Fiscal Commission warns on Scots budget reductions

The Scottish Government “will need to manage volatility” in its budget as the devolution of tax and spending powers becomes fully operational, according to the Scottish Fiscal Commission.

The Commission published its official five-year economic, tax and social security forecasts on Thursday.

“From next year the UK Treasury’s funding of the Scottish Budget will begin to be adjusted to reflect actual income tax collected,” said the Commission.

“The Commission estimates that this will reduce the Scottish Budget by £229 million in 2020-21 and by £608 million the following year.

“These reconciliations are part of the fiscal framework agreed between the UK and Scottish governments.

“The Government can borrow and use its reserves to help deal with these variations, but it may also need to adjust its spending plans.”

The Commission highlights other complexities facing the Scottish Budget.

It said the scale and nature of social security benefits devolved from April 2020 — around £3.5 billion — means there are “greater uncertainties” facing the Scottish budget.

All eligible benefit applicants must be paid even if the total cost is greater than was budgeted for, based on the Commission’s forecasts.

Scottish Fiscal Commission chair Susan Rice said: “Managing the Scottish Budget becomes far more difficult from next year.

“The income tax reconciliations and major social security powers that begin in April 2020 introduce substantial risks.

“The Scottish Government will need to set its spending plans to accommodate these challenges.”

Also in the report, the Commission forecasts Scottish economic growth of 0.8% in 2019 and 0.9% in 2020.

Although GDP growth picked up in 2018 to 1.3% and unemployment remains at a historic low, the Commission said it “expects slow growth in productivity and real earnings to persist.”

Combined with ongoing uncertainty created by Brexit “it is expected these factors will continue to limit growth in the Scottish economy,” said the Commission.

The Scottish Fiscal Commission produces independent forecasts of Scotland’s revenue from fully devolved taxes, devolved social security expenditure, and onshore Gross Domestic Product (GDP) and reports on the Scottish Government’s borrowing projections.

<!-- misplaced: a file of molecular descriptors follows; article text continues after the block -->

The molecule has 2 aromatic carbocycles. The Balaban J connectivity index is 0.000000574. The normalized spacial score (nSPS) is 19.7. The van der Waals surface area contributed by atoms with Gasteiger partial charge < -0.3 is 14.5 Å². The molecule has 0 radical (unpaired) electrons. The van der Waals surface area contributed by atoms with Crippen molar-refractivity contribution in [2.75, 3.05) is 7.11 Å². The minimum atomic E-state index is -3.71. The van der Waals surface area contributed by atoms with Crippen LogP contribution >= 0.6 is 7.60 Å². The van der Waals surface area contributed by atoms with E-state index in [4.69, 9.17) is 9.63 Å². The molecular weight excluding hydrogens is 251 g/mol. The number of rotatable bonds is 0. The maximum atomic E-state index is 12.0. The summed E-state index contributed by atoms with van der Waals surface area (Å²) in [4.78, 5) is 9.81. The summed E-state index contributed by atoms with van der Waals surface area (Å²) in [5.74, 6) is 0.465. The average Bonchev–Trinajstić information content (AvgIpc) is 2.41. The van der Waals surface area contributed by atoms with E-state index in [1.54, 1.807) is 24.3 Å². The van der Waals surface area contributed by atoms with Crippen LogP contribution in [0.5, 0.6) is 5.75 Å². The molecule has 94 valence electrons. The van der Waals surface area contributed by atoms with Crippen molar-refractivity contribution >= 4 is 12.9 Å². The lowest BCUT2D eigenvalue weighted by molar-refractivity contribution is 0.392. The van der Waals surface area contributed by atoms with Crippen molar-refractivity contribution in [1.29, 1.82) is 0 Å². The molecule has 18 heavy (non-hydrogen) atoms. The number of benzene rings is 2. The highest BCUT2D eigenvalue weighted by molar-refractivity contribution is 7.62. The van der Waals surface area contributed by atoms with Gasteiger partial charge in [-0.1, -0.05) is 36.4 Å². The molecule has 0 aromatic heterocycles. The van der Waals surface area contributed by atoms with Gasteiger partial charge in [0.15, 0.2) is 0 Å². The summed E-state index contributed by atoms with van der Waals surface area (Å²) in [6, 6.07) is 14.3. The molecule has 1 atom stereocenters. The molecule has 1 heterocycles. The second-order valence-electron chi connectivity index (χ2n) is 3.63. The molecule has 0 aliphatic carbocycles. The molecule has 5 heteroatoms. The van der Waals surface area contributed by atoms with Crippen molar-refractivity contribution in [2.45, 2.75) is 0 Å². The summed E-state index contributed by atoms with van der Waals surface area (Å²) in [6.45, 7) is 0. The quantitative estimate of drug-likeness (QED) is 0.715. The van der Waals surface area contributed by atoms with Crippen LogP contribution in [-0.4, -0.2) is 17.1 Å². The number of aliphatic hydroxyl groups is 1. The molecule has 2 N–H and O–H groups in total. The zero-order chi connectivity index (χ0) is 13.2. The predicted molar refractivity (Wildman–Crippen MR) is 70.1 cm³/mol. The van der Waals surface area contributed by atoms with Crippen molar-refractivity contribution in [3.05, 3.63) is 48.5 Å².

The Scottish Government’s Finance Secretary Derek Mackay said: “Despite Scotland’s strong economy and labour market, the Scottish Fiscal Commission has reduced its growth forecasts for 2019 and 2020 as a direct result of continuing Brexit uncertainty.

“On top of this, Scotland faces a challenging future as a result of continuing UK austerity, which has meant that over £12 billion less has been invested in Scottish public services over the last nine years.

“In spite of this prolonged period of UK austerity and uncertainty, the Scottish Government is continuing to invest in our public services and the economy.

“We will continue to do all we call to support Scotland’s economy, including calling once again on the UK Government to provide guarantees for the potential loss of EU funding to Scotland – currently worth over £5 billion to support jobs, deliver infrastructure, sustain rural communities, and deliver research funding for universities.”

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Mark McSherry
Dalriada Media LLC sites are edited by veteran news journalist Mark McSherry, a former staff editor and reporter with Reuters, Bloomberg and major newspapers including the South China Morning Post, London's Sunday Times and The Scotsman. McSherry's journalism has also appeared in The Washington Post, The Guardian, The Independent, The New York Times, London's Evening Standard and Forbes. McSherry is also a professor of journalism and communication arts in universities and colleges in New York City. Scottish-born McSherry has an MBA from the University of Edinburgh and a Certificate in Global Affairs from New York University.